Effects of Methylphenidate on Memory and Attention in Healthy Adults

Nadine Jansen

Abstract


Methylphenidate (MPH) is the most prescribed medicinal drug for people diagnosed with attention deficit/hyperactivity disorder. However, the off-label use by healthy adults has increased over the last year due to the potential beneficial effects on cognitive performance. It causes augmented catecholaminergic neurotransmission by blocking dopamine and norepinephrine’s reuptake mainly in prefrontal cortex and striatum. The aim of this review was to examine the effects of MPH on memory and attention in healthy adults. The results were ambiguous, however, MPH’s beneficial effects on memory were found more consistently than effects on attention. In addition, individuals whose baseline performance was lower than average benefitted more than others. Optimal dosing seems to be dependent on the task and cognitive domain tested. The controversy about cognitive enhancing drugs arises when taking side effects, as well as ethical aspects, into consideration. Common adverse effects are insomnia and appetite loss. In conclusion, despite the positive effects of MPH on memory and attention, the use of MPH as cognitive enhancer in healthy adults is not recommended based on the lack of longitudinal studies and the risks of adverse effects. MPH self-medication is not recommended.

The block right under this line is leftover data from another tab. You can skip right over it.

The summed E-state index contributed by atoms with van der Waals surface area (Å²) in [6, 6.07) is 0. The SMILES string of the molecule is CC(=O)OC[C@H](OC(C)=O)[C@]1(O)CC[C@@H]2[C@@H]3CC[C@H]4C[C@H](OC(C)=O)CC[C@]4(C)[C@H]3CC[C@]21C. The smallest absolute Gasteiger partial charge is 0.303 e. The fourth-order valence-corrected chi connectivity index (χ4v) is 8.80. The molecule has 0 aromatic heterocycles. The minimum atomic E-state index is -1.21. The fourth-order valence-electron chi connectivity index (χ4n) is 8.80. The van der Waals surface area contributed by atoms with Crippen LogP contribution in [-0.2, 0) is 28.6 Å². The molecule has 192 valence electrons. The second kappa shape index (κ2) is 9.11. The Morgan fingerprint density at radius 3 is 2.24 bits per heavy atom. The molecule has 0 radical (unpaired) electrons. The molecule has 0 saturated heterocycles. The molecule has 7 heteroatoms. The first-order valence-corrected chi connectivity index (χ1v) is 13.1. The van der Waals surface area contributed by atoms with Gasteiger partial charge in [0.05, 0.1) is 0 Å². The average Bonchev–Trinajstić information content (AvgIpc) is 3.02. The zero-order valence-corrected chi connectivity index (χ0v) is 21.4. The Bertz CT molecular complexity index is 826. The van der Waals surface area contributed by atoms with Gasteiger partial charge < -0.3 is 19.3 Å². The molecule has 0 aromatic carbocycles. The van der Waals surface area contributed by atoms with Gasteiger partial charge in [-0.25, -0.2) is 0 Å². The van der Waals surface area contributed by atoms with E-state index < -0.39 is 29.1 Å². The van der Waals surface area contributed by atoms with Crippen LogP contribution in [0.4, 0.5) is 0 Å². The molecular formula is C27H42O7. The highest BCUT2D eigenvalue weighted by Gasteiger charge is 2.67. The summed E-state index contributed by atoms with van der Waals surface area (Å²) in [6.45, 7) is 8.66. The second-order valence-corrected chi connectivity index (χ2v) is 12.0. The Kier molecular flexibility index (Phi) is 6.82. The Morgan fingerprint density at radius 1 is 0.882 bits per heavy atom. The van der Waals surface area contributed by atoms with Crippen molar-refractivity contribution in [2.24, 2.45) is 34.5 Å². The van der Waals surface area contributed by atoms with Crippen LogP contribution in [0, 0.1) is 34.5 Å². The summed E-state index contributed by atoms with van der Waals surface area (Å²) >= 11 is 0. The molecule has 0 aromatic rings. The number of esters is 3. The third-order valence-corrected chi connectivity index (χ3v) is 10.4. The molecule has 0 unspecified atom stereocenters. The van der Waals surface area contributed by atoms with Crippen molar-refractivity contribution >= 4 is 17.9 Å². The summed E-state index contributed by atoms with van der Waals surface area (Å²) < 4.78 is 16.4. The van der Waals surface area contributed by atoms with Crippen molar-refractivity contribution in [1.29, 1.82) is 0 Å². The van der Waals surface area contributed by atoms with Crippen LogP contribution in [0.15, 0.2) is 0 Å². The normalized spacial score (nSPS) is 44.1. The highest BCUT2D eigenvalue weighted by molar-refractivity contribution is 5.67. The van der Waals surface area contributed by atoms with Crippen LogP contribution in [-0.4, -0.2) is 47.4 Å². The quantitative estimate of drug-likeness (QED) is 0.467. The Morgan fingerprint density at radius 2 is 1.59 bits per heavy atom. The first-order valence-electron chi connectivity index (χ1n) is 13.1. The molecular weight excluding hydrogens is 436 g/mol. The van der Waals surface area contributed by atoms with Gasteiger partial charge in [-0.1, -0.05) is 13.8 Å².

Keywords


Methylphenidate, attention, memory

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